• Edwards’s 39th-place finish was his worst of the season and his second DNF of the year.
  • The top-10 finishers at Charlotte drove five Chevys, two Dodges, two Toyotas and a Ford.
  • Logano was the top-finishing ROTY candidate at Charlotte.

What’s the Points?

Pretty obviously, Johnson is still leading the points. He’s now gapped second place Martin by 90 markers.

Gordon advanced two spots to third, but is now 135 points behind Johnson. Tony Stewart holds serve in fourth. Of note, perhaps, is the fact that currently the top-four teams in points are all either owned by Rick Hendrick or affiliated with his organization. And these are the last four drivers with any legitimate title aspirations this year.

Kurt Busch moved up a position in the points to fifth.

Montoya took the biggest hit at Charlotte, tumbling three spots to sixth in the standings. Biffle stays seventh, while Ryan Newman and Kahne each advanced two spots to eighth and ninth, respectively. Conversely, Edwards and Hamlin each fell two spots to find themselves 10th and 11th in the standings, with Brian Vickers bringing up the proverbial Chase rear in 12th.

Kenseth once again wrested away “Best of the Rest” honors from Kyle Busch and is now 13th in the standings.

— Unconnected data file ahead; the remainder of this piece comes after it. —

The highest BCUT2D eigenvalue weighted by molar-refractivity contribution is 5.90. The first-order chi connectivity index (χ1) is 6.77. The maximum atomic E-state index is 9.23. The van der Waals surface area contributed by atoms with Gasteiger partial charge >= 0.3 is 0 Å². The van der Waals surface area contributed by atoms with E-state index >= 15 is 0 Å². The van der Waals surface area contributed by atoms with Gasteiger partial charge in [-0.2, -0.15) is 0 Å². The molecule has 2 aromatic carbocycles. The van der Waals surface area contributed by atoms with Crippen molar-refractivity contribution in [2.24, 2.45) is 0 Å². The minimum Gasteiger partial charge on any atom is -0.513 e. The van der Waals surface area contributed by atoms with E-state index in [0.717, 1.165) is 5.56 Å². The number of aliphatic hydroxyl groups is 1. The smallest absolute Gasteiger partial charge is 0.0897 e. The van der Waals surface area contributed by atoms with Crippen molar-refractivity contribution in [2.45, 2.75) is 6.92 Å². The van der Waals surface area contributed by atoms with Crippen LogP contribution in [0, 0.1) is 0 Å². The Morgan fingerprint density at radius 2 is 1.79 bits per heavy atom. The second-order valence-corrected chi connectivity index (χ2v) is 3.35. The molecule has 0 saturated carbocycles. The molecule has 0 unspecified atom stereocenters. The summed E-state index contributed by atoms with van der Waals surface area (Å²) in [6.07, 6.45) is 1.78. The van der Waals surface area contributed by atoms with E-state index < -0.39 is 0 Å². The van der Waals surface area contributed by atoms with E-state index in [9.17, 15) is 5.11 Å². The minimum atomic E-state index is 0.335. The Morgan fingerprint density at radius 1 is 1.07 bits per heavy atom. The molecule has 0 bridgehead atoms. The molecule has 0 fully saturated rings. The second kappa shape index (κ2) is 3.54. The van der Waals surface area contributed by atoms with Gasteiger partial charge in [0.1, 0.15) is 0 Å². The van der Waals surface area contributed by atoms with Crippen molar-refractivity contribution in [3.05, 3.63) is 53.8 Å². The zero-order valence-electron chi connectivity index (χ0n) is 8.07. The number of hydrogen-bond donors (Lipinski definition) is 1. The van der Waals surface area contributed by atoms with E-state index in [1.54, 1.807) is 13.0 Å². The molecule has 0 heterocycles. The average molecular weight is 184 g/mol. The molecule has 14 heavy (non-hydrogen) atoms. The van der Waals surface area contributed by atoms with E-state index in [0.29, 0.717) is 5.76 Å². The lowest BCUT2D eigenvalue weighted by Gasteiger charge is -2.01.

Overall Rating (On a scale of one to six beer cans with one being a stinker and a six-pack an instant classic): This one gets a single can for the majority of the evening, and three hastily guzzled Coronas at closing time. Closing time, every new beginning comes from some other beginning’s end.

Next Up: NASCAR’s near future includes a blast from the past, the tiny Martinsville Speedway, short on asphalt but long on history. A valid argument could be made that Martinsville is the last real stock car race of the season.

About the author

Matt joined Frontstretch in 2007 after a decade of race-writing, paired with the first generation of racing internet sites like RaceComm and Racing One. Now semi-retired, he submits occasional special features while his retrospectives on drivers like Alan Kulwicki, Davey Allison, and other fallen NASCAR legends pop up every summer on Frontstretch. A motorcycle nut, look for the closest open road near you and you can catch him on the Harley during those bright, summer days in his beloved Pennsylvania.